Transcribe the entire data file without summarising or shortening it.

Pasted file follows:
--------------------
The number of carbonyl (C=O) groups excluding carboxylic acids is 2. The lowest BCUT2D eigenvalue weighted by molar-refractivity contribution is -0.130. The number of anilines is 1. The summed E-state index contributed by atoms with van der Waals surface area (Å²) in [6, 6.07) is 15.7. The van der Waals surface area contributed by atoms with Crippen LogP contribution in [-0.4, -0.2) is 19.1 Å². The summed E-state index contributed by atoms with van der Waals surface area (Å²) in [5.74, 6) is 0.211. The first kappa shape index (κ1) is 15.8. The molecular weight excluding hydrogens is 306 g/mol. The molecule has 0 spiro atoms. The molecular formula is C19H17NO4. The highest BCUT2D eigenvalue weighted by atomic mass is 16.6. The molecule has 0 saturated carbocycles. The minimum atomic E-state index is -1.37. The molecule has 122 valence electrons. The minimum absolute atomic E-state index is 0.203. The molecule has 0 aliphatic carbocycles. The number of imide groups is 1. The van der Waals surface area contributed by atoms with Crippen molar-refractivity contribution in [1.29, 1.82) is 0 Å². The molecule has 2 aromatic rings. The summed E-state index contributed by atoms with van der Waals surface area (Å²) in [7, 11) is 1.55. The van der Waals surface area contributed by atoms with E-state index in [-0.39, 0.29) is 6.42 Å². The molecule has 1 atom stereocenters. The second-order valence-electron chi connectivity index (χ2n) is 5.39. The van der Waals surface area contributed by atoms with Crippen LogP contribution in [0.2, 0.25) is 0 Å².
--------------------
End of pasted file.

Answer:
The number of carbonyl (C=O) groups excluding carboxylic acids is 2. The lowest BCUT2D eigenvalue weighted by molar-refractivity contribution is -0.130. The number of anilines is 1. The summed E-state index contributed by atoms with van der Waals surface area (Å²) in [6, 6.07) is 15.7. The van der Waals surface area contributed by atoms with Crippen LogP contribution in [-0.4, -0.2) is 19.1 Å². The summed E-state index contributed by atoms with van der Waals surface area (Å²) in [5.74, 6) is 0.211. The first kappa shape index (κ1) is 15.8. The molecular weight excluding hydrogens is 306 g/mol. The molecule has 0 spiro atoms. The molecular formula is C19H17NO4. The highest BCUT2D eigenvalue weighted by atomic mass is 16.6. The molecule has 0 saturated carbocycles. The minimum atomic E-state index is -1.37. The molecule has 122 valence electrons. The minimum absolute atomic E-state index is 0.203. The molecule has 0 aliphatic carbocycles. The number of imide groups is 1. The van der Waals surface area contributed by atoms with Crippen molar-refractivity contribution in [1.29, 1.82) is 0 Å². The molecule has 2 aromatic rings. The summed E-state index contributed by atoms with van der Waals surface area (Å²) in [7, 11) is 1.55. The van der Waals surface area contributed by atoms with E-state index in [-0.39, 0.29) is 6.42 Å². The molecule has 1 atom stereocenters. The second-order valence-electron chi connectivity index (χ2n) is 5.39. The van der Waals surface area contributed by atoms with Crippen LogP contribution in [0.2, 0.25) is 0 Å².